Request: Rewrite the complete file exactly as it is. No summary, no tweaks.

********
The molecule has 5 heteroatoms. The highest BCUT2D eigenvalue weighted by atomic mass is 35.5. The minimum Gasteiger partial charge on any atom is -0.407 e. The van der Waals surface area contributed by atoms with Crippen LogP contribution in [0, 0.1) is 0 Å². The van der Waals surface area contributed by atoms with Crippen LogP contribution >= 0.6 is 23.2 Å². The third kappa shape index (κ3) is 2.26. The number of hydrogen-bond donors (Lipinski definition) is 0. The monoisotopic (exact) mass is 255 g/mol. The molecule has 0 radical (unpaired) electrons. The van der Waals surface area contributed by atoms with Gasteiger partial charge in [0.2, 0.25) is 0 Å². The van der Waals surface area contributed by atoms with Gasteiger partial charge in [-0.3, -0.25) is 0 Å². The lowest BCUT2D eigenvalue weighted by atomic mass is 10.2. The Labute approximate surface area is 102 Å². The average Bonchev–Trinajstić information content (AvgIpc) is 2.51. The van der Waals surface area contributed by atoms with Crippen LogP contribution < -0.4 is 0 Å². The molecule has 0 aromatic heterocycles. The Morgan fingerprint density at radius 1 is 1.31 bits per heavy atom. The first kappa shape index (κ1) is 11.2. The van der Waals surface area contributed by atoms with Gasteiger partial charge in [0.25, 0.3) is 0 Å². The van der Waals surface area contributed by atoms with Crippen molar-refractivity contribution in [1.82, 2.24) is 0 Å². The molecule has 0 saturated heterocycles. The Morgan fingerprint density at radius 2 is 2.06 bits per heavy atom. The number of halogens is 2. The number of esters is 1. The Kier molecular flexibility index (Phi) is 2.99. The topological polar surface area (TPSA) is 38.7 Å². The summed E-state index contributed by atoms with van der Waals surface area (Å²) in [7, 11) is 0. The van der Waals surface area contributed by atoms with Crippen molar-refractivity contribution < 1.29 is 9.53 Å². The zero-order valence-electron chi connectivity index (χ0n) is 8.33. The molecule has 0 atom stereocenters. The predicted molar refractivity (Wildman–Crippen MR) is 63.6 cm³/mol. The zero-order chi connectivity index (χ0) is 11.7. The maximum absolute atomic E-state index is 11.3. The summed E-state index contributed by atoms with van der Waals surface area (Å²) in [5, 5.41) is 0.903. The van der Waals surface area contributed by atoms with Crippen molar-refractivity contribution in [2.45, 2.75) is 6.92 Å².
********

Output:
The molecule has 5 heteroatoms. The highest BCUT2D eigenvalue weighted by atomic mass is 35.5. The minimum Gasteiger partial charge on any atom is -0.407 e. The van der Waals surface area contributed by atoms with Crippen LogP contribution in [0, 0.1) is 0 Å². The van der Waals surface area contributed by atoms with Crippen LogP contribution >= 0.6 is 23.2 Å². The third kappa shape index (κ3) is 2.26. The number of hydrogen-bond donors (Lipinski definition) is 0. The monoisotopic (exact) mass is 255 g/mol. The molecule has 0 radical (unpaired) electrons. The van der Waals surface area contributed by atoms with Gasteiger partial charge in [0.2, 0.25) is 0 Å². The van der Waals surface area contributed by atoms with Gasteiger partial charge in [-0.3, -0.25) is 0 Å². The lowest BCUT2D eigenvalue weighted by atomic mass is 10.2. The Labute approximate surface area is 102 Å². The average Bonchev–Trinajstić information content (AvgIpc) is 2.51. The van der Waals surface area contributed by atoms with Crippen LogP contribution < -0.4 is 0 Å². The molecule has 0 aromatic heterocycles. The Morgan fingerprint density at radius 1 is 1.31 bits per heavy atom. The first kappa shape index (κ1) is 11.2. The van der Waals surface area contributed by atoms with Gasteiger partial charge in [0.25, 0.3) is 0 Å². The van der Waals surface area contributed by atoms with Crippen molar-refractivity contribution in [1.82, 2.24) is 0 Å². The molecule has 0 saturated heterocycles. The Morgan fingerprint density at radius 2 is 2.06 bits per heavy atom. The number of halogens is 2. The number of esters is 1. The Kier molecular flexibility index (Phi) is 2.99. The topological polar surface area (TPSA) is 38.7 Å². The summed E-state index contributed by atoms with van der Waals surface area (Å²) in [7, 11) is 0. The van der Waals surface area contributed by atoms with Crippen molar-refractivity contribution < 1.29 is 9.53 Å². The zero-order valence-electron chi connectivity index (χ0n) is 8.33. The molecule has 0 atom stereocenters. The predicted molar refractivity (Wildman–Crippen MR) is 63.6 cm³/mol. The zero-order chi connectivity index (χ0) is 11.7. The maximum absolute atomic E-state index is 11.3. The summed E-state index contributed by atoms with van der Waals surface area (Å²) in [5, 5.41) is 0.903. The van der Waals surface area contributed by atoms with Crippen molar-refractivity contribution in [2.45, 2.75) is 6.92 Å².